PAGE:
A recent decision of the Court of Appeal for Ontario suggests a more practical approach to the interpretation of employment agreements. In Battiston v Microsoft Canada Inc.,1 the court held an employee cannot avoid the impact of contractual language by neglecting to read it when: (i) the employer brings it to the employee’s attention; and (ii) it is clear and unambiguous.
Fransic Battiston was an employee of Microsoft for 23 years. As part of his compensation. Battiston was entitled to receive Microsoft stock under Microsoft’s Rewards Policy, the allocation of which was discretionary and determined by Microsoft annually. Each year, Microsoft’s decision to award stock was communicated via an email which expressly required the employee to read the terms of the award and click “accept”. The email stated:
Congratulations on your recent stock award! To accept this stock award, please go to My Rewards and complete the online acceptance process. A record will be saved indicating that you have read, understood and accepted the stock award agreement and the accompanying Plan documents. Please note that failure to read and accept the stock award and the Plan documents may prevent you from receiving shares from this stock award in the future.
Questions? Please find additional information about stock awards on HRWeb.
The Stock Award Agreement stated all unvested stock was cancelled once employment was terminated and that stock would not vest during an employee’s notice period.
For 16 years, Battiston received Microsoft’s email regarding the stock award, and for 16 years he clicked “accept” indicating he had read, understood and accepted the stock award agreement.
In 2018, following a series of poor performance reviews, Battiston’s employment was terminated without cause. Microsoft offered 23 ½ months’ notice which Battiston rejected. Instead, he sued for wrongful dismissal seeking, among other things, damages in lieu of 1,057 unvested shares he had received as of his termination and which would have vested had he remained employed throughout his notice period.
The trial decision
At trial, Microsoft argued Battiston was not entitled to any stock which remained unvested at the time of his termination. To this end, the Stock Award Agreement was clear and unambiguous and had been repeatedly accepted by Battiston.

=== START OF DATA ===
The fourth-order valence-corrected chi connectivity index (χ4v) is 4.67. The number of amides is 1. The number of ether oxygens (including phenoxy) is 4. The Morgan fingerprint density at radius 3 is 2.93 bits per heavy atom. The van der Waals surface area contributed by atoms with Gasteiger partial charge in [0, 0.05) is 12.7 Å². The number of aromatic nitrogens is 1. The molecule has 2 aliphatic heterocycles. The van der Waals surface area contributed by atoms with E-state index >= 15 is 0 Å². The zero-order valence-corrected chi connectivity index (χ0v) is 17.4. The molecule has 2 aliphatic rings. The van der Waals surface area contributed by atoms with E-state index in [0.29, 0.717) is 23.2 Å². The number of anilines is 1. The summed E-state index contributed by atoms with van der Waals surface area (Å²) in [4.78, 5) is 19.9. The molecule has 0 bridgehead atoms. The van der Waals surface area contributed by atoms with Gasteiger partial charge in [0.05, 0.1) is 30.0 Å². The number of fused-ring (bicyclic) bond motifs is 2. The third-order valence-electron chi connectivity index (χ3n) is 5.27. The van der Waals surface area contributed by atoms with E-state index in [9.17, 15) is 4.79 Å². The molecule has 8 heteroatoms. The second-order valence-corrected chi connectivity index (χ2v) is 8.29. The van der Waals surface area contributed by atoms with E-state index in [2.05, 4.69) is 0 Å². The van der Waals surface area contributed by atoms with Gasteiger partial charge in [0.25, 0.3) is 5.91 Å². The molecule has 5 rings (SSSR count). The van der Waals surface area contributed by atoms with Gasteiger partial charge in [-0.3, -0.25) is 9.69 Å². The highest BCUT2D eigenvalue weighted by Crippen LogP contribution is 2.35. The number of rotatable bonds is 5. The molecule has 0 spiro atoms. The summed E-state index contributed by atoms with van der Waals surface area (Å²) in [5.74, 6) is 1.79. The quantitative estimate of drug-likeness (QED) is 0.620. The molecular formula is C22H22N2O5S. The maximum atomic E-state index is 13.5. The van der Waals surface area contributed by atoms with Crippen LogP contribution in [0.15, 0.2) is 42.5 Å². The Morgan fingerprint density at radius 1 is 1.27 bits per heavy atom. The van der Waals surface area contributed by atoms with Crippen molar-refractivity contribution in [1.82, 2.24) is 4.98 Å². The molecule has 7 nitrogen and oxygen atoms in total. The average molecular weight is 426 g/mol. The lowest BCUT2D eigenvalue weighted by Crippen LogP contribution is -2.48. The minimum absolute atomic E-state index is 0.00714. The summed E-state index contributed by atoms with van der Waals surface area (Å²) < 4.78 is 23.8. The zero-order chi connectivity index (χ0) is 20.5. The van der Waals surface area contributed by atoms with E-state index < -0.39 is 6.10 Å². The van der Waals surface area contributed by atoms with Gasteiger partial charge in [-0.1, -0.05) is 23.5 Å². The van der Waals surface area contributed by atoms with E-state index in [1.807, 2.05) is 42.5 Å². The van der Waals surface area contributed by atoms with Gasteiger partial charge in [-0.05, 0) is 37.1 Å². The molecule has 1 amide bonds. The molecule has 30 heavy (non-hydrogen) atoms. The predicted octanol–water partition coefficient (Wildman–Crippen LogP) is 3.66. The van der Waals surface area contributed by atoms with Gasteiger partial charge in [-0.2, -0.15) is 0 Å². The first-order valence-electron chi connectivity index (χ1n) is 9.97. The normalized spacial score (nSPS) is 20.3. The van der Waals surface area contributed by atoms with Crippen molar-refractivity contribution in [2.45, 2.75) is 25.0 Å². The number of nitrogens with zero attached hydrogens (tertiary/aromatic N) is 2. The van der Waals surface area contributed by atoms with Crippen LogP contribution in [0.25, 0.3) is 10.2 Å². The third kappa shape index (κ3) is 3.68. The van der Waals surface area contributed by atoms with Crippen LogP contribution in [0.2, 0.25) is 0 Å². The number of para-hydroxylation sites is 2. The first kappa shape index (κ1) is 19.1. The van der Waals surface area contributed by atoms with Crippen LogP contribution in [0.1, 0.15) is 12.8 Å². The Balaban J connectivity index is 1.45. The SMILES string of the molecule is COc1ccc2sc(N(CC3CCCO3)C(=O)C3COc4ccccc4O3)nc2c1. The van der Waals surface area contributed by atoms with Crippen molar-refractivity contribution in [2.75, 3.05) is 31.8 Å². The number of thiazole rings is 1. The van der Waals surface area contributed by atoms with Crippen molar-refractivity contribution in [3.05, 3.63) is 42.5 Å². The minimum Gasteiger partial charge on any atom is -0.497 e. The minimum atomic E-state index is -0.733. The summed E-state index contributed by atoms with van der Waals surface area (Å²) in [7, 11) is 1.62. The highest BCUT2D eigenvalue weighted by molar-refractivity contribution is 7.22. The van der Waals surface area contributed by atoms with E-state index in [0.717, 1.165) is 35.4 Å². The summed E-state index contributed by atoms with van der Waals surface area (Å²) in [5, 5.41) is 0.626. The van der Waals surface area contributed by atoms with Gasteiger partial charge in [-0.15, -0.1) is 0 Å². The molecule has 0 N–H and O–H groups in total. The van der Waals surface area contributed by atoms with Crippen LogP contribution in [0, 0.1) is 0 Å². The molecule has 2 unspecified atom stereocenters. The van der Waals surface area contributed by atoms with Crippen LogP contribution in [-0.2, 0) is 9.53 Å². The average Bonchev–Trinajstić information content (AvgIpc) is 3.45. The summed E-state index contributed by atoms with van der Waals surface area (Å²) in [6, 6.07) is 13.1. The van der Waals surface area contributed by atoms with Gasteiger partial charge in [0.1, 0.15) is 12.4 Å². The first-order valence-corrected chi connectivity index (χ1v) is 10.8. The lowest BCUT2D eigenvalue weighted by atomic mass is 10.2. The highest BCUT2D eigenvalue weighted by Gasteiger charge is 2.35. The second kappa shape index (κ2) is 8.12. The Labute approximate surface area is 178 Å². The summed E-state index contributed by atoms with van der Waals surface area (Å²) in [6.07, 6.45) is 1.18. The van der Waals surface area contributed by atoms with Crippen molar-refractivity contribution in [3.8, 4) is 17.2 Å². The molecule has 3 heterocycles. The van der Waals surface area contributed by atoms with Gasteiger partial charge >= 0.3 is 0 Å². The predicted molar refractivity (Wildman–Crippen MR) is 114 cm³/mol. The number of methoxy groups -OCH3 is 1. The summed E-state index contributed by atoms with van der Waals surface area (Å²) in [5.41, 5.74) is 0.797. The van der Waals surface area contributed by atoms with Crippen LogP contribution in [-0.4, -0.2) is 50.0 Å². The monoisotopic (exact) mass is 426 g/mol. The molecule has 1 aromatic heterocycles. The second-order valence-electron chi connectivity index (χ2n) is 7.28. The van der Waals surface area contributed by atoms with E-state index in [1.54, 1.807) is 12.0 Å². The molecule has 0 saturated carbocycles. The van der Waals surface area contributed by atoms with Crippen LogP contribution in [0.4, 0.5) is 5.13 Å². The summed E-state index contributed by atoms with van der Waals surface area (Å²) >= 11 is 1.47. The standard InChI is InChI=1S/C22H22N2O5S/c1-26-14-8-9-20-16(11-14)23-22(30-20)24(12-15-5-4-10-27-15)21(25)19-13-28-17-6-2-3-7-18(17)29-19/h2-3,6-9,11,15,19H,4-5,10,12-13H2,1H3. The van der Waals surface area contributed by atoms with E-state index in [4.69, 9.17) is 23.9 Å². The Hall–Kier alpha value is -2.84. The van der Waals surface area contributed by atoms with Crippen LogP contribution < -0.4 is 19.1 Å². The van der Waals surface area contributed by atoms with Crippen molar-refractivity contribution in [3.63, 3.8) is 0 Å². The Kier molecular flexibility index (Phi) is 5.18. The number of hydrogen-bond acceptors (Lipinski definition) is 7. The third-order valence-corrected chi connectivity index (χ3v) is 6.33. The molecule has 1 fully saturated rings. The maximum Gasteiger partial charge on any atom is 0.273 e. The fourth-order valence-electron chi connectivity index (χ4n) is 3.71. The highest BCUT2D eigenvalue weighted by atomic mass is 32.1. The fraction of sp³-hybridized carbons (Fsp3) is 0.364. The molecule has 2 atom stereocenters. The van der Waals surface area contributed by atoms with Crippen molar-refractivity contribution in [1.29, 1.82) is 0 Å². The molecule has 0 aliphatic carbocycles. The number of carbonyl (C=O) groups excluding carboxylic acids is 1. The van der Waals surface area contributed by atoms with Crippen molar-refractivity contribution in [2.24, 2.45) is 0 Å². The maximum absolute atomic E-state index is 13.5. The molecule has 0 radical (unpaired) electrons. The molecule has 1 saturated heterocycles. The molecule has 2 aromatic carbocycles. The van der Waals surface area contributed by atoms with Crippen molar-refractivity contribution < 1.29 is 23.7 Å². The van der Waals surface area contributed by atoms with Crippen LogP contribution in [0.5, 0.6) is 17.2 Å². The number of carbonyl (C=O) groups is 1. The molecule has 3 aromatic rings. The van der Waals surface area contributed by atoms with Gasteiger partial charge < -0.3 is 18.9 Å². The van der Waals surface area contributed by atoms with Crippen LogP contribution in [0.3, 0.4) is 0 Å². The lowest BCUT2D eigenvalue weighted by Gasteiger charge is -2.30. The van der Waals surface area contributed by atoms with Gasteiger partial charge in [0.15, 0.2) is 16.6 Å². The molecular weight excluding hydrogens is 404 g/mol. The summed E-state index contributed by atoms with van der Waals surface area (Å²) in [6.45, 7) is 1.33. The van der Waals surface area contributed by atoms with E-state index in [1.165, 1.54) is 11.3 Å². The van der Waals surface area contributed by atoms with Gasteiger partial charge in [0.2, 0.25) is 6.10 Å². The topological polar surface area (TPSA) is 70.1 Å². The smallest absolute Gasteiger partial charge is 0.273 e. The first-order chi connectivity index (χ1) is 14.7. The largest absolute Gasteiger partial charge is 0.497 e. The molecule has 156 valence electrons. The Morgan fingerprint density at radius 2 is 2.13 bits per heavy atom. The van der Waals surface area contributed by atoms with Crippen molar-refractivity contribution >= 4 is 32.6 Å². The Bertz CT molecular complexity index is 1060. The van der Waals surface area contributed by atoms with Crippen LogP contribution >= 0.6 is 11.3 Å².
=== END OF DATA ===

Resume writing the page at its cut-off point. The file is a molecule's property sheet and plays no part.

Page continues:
Battiston conceded he had received and ‘accepted’ Microsoft’s email each and every year, but maintained his practice was to “not read the Stock Award Agreements”. He said he was under the impression he would be able to cash out any stock awarded but unvested should he be terminated without cause. He further argued the termination provisions were onerous and unenforceable because Microsoft did not bring them to his attention.
The trial judge agreed with Microsoft that the Stock Award Agreement was clear and unambiguous. Nevertheless, the judge held that Battiston was entitled to damages equivalent to the value of the stock which would have vested during the period of reasonable notice. Relying on Tilden Rent-A-Car Co. v Clendenning,2 the judge ruled that it was not enough that Battiston accepted the Stock Award Agreement; it was also necessary for Microsoft to have specifically drawn to Battiston’s attention the termination provisions in it. The judge also found the Stock Award Agreement to be “harsh and oppressive” because it precluded unvested stock from vesting during the period of reasonable notice:
I find that the termination provisions found in the Stock Award Agreements were harsh and oppressive as they precluded Battiston’s right to have unvested stock awards vest if he had been terminated without cause. I also accept Battiston’s evidence that he was unaware of these termination provisions and that these provisions were not brought to his attention by Microsoft. Microsoft’s email communication that accompanied the notice of the stock award each year does not amount to reasonable measures to draw the termination provisions to Battiston’s attention. Accordingly, the termination provisions in the Stock Award Agreements cannot be enforced against Battiston. Battiston is entitled to damages in lieu of the 1,057 shares awarded that remain unvested.
The Court of Appeal overturns the trial decision
Microsoft successfully appealed to the Court of Appeal, which held the trial judge erred in finding Battiston had not received sufficient notice of the termination provisions under the Stock Award Agreement. Specifically, the court held the trial judge’s decision failed to address three key facts:
- For 16 years Battiston expressly agreed to the terms of the Stock Award Agreement.
- Battiston made a conscious decision not to read the Stock Award Agreement despite indicating he did read it and agree by clicking “accept”.
- By misrepresenting his agreement, Battiston put himself in a better position than an employee who did not misrepresent, thereby taking advantage of his own wrong.
Lessons for employers
The Court of Appeal decision is welcome news for employers for at least two reasons. First, it confirms that, with careful drafting and planning, it is possible to design an incentive plan that ensures no further benefits accrue post-termination. Second, it gives comfort to employers, such as Microsoft, that use an online process to collect employee consent to contractual terms, including the vesting provisions of a stock or other incentive plan. In both cases, the court will consider whether the plan language is clear and unambiguous, as well as the manner in which it is presented to the employee.
To learn more and for assistance, contact your Sherrard Kuzz LLP lawyer, or our firm at firstname.lastname@example.org.
12021 ONCA 727
2(1976), 1978 CanLII 1446 (ON CA) (Note: the decision stands for the proposition a party can only be bound to a signed standard form contract when it is reasonable to believe that they consented to the terms)